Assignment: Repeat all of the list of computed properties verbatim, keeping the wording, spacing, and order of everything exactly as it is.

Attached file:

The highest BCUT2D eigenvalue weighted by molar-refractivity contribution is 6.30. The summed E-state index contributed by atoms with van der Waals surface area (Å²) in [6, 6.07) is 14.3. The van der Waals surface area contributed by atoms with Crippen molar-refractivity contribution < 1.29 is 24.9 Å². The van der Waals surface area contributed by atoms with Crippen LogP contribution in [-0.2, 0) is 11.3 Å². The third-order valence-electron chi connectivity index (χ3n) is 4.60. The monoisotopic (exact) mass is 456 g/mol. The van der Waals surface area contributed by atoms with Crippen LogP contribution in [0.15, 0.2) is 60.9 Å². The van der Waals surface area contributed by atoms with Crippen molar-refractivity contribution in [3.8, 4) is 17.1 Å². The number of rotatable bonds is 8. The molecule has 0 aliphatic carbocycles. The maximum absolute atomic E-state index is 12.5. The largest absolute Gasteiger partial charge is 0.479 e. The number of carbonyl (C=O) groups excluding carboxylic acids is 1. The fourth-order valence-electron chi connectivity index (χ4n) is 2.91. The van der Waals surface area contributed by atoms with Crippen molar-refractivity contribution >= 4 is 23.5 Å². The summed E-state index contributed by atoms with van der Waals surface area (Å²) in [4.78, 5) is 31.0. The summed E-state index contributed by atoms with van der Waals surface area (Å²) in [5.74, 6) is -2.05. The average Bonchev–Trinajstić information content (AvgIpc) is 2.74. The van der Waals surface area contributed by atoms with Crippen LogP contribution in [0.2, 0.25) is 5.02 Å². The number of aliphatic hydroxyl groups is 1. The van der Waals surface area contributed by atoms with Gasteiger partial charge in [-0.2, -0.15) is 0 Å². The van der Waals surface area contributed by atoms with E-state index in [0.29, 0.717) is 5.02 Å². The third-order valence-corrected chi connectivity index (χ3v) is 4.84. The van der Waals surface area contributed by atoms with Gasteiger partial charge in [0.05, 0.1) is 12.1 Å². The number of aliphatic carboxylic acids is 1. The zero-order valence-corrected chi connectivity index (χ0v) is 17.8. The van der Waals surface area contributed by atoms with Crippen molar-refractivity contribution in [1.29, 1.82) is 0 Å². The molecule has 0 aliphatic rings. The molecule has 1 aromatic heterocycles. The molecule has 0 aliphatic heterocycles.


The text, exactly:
The highest BCUT2D eigenvalue weighted by molar-refractivity contribution is 6.30. The summed E-state index contributed by atoms with van der Waals surface area (Å²) in [6, 6.07) is 14.3. The van der Waals surface area contributed by atoms with Crippen molar-refractivity contribution < 1.29 is 24.9 Å². The van der Waals surface area contributed by atoms with Crippen LogP contribution in [-0.2, 0) is 11.3 Å². The third-order valence-electron chi connectivity index (χ3n) is 4.60. The monoisotopic (exact) mass is 456 g/mol. The van der Waals surface area contributed by atoms with Crippen LogP contribution in [0.15, 0.2) is 60.9 Å². The van der Waals surface area contributed by atoms with Crippen molar-refractivity contribution in [3.8, 4) is 17.1 Å². The number of rotatable bonds is 8. The molecule has 0 aliphatic carbocycles. The maximum absolute atomic E-state index is 12.5. The largest absolute Gasteiger partial charge is 0.479 e. The number of carbonyl (C=O) groups excluding carboxylic acids is 1. The fourth-order valence-electron chi connectivity index (χ4n) is 2.91. The van der Waals surface area contributed by atoms with Crippen molar-refractivity contribution >= 4 is 23.5 Å². The summed E-state index contributed by atoms with van der Waals surface area (Å²) in [4.78, 5) is 31.0. The summed E-state index contributed by atoms with van der Waals surface area (Å²) in [5.74, 6) is -2.05. The average Bonchev–Trinajstić information content (AvgIpc) is 2.74. The van der Waals surface area contributed by atoms with Crippen LogP contribution in [0.2, 0.25) is 5.02 Å². The number of aliphatic hydroxyl groups is 1. The van der Waals surface area contributed by atoms with Gasteiger partial charge in [-0.2, -0.15) is 0 Å². The van der Waals surface area contributed by atoms with E-state index in [0.29, 0.717) is 5.02 Å². The third-order valence-corrected chi connectivity index (χ3v) is 4.84. The van der Waals surface area contributed by atoms with Gasteiger partial charge in [0.05, 0.1) is 12.1 Å². The number of aliphatic carboxylic acids is 1. The zero-order valence-corrected chi connectivity index (χ0v) is 17.8. The van der Waals surface area contributed by atoms with Crippen molar-refractivity contribution in [1.29, 1.82) is 0 Å². The molecule has 0 aliphatic rings. The molecule has 1 aromatic heterocycles. The molecule has 0 aliphatic heterocycles.